Zakiah Hanum has also included the Malaysian breakfast staples in her book. You can’t call the book an accurate representation of Malaysian favorites if it doesn’t have Nasi Lemak. It can be made in a handful of ways and the author has included the standard Nasi Lemak recipe and the northern-style Nasi Lemak Utara for a switch-up when the ordinary gets a little boring. A more complicated morning dish is the Nasi Tumpang where steamed rice is compressed into a cone made of banana leaves and packed with a few types of lauk or side dishes. If you prefer to try a kuih recipe, we’d recommend the Lopes for its relatively easy-to-follow recipe and glorious taste when eaten with Palm Sugar syrup. If that’s not to your liking there are over 80 other recipes for you to benefit a good breakfast from.
Now to the other cookbook within the cookbook, Family Delights of the North which was first published 8 years ago. Zakiah Hanum is from the Northern state of Kedah so it is no wonder that she has compiled and penned down nearly 100 recipes from her hometown with the help of her family and friends. This part of the book is cut into 10 sections starting with appetizers, soups, beef, chicken, seafood, vegetables, noodles, rice, accompaniments and desserts.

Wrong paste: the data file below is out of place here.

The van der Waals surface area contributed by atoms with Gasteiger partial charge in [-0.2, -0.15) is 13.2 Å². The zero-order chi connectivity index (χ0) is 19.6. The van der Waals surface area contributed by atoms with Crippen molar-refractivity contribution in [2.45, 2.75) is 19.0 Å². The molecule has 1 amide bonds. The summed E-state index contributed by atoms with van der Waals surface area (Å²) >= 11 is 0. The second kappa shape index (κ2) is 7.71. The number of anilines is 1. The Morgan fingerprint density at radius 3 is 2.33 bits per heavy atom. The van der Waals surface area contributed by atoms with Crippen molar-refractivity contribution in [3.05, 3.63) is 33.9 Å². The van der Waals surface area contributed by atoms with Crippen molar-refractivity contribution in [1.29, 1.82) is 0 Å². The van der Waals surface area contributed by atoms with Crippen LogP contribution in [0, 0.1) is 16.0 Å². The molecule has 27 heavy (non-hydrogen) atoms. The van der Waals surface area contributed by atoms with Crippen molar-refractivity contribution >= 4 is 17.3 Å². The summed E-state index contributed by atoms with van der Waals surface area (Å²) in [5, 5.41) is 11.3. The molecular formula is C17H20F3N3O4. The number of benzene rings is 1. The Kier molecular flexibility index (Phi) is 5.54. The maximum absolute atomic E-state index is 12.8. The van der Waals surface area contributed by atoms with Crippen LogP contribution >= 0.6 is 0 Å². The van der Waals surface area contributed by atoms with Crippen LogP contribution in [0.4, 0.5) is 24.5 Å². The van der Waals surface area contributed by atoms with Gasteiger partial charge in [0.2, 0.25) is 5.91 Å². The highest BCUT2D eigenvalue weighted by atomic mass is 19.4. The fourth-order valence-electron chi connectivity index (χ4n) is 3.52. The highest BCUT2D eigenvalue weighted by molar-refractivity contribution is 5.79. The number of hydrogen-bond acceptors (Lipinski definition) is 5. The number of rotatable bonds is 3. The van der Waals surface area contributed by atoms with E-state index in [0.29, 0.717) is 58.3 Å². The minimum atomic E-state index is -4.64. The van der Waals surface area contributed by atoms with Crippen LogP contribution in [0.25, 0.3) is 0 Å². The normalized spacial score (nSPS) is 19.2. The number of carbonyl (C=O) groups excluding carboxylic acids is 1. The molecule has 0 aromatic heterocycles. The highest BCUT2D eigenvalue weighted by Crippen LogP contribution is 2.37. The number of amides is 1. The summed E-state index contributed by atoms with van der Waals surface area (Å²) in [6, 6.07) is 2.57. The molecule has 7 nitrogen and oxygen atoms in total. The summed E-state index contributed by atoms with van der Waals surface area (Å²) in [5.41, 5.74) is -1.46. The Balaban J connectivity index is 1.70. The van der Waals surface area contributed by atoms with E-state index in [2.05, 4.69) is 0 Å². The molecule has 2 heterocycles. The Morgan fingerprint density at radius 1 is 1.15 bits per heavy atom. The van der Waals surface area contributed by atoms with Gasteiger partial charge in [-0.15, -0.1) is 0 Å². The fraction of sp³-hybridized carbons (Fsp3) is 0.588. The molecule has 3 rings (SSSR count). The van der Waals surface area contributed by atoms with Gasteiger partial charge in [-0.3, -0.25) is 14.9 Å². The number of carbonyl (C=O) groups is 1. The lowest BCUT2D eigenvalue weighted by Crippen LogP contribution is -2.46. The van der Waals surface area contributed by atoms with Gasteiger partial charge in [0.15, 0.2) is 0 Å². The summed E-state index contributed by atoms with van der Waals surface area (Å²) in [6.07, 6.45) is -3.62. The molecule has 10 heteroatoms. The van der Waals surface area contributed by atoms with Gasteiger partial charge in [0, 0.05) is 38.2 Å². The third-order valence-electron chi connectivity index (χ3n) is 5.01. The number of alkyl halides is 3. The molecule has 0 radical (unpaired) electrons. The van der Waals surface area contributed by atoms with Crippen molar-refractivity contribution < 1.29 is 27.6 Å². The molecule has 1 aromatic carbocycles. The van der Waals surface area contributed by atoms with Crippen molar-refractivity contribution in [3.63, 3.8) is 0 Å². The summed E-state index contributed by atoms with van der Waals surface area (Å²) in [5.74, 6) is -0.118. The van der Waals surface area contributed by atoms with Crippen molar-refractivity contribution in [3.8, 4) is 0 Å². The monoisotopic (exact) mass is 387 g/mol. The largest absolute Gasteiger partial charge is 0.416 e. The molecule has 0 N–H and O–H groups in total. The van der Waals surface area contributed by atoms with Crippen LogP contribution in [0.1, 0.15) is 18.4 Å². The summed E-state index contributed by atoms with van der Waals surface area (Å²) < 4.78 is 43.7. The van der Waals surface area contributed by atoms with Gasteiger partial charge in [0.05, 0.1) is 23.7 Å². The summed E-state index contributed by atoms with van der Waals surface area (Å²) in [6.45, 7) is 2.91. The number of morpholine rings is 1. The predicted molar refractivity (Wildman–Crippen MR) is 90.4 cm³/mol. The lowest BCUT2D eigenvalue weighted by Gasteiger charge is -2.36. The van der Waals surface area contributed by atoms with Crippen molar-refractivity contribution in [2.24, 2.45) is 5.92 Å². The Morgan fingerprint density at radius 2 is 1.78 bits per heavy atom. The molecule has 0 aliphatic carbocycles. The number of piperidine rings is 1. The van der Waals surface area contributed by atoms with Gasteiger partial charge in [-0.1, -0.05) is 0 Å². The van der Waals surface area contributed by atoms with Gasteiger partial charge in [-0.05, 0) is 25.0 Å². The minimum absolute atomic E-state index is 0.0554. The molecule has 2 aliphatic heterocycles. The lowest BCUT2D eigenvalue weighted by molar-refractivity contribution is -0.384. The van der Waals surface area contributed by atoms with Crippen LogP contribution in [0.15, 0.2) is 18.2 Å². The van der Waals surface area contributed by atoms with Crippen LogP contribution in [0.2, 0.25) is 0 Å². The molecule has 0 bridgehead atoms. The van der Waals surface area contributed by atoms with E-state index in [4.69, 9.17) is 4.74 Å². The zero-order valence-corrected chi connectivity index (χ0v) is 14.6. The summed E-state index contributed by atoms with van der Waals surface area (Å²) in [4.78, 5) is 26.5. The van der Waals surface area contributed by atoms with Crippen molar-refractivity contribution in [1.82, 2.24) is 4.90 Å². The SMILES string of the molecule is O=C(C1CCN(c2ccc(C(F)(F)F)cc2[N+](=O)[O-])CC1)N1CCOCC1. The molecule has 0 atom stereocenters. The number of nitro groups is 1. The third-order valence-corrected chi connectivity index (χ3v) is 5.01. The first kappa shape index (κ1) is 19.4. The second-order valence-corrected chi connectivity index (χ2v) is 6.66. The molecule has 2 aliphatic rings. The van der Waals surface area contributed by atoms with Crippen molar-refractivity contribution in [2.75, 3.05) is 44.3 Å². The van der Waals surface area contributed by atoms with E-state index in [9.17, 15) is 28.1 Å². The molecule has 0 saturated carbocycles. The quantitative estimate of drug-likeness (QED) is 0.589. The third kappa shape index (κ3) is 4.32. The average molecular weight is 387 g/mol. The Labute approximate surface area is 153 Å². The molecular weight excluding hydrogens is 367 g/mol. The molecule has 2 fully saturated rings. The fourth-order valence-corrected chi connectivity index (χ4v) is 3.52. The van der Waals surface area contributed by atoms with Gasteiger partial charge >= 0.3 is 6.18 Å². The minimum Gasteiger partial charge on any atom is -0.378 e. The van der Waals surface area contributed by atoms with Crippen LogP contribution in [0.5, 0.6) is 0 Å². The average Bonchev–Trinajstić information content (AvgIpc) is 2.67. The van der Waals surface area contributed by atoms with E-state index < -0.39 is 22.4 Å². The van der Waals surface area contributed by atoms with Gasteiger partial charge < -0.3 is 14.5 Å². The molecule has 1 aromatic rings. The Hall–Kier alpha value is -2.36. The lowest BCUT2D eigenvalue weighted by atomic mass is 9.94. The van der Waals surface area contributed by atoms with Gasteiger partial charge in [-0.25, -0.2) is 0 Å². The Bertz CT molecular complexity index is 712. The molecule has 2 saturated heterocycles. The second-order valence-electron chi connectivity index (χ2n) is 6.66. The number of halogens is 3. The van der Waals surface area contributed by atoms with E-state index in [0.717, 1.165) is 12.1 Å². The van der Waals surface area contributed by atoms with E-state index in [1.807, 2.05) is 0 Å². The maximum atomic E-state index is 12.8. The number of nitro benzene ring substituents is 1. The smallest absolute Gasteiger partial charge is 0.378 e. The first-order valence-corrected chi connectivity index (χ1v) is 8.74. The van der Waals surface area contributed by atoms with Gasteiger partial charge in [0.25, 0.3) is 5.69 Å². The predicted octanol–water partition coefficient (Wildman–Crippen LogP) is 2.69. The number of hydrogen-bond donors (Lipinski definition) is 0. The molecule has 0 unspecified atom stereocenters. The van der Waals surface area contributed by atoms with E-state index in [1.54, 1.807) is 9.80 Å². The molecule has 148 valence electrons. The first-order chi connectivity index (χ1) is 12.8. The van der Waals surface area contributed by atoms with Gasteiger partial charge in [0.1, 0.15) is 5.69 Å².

Even though you have the usual parts of a recipe along with pictures of selected dishes, you’ll also find a sidebar section with each given recipe as an added personal touch from the author (this is the same for both sides of the cookbook). The simple stories related to the recipes are both informative and insightful breathing a little more life to an ordinary cookbook. Zakiah Hanum also takes the opportunity to pepper in some history, serving suggestions and tips for the reader’s periphery as well. A handful of recipes have comic illustrations too to further perk things up. Recipes are mostly of Malay food ranging from easy everyday cook-ups like White Fried Rice and Black Fried Rice to lesser know dishes such as Cabbage in Coconut Milk and more tedious recipes like that for Otak-Otak and the author’s family recipe for Itik Golek passed down from her grandmother and said to be the favorite Northern dish for the people of Kedah.
Separating the two books is a useful glossary for reference which may come in handy when going through all these recipes. This two-in-one turnaround book is a considerably efficient book to have around for both beginners and advance cooks as it is informative and easy to follow not to mention full of variety. The glossy paper is also a plus because we spilled water on our copy and yet there’s no trace of it at all. Although this book is not hot off the shelf but the recipes in it has withstood the test of time and these recipes are still preferred and loved today. After all, these are the favorite recipes of Malaysians.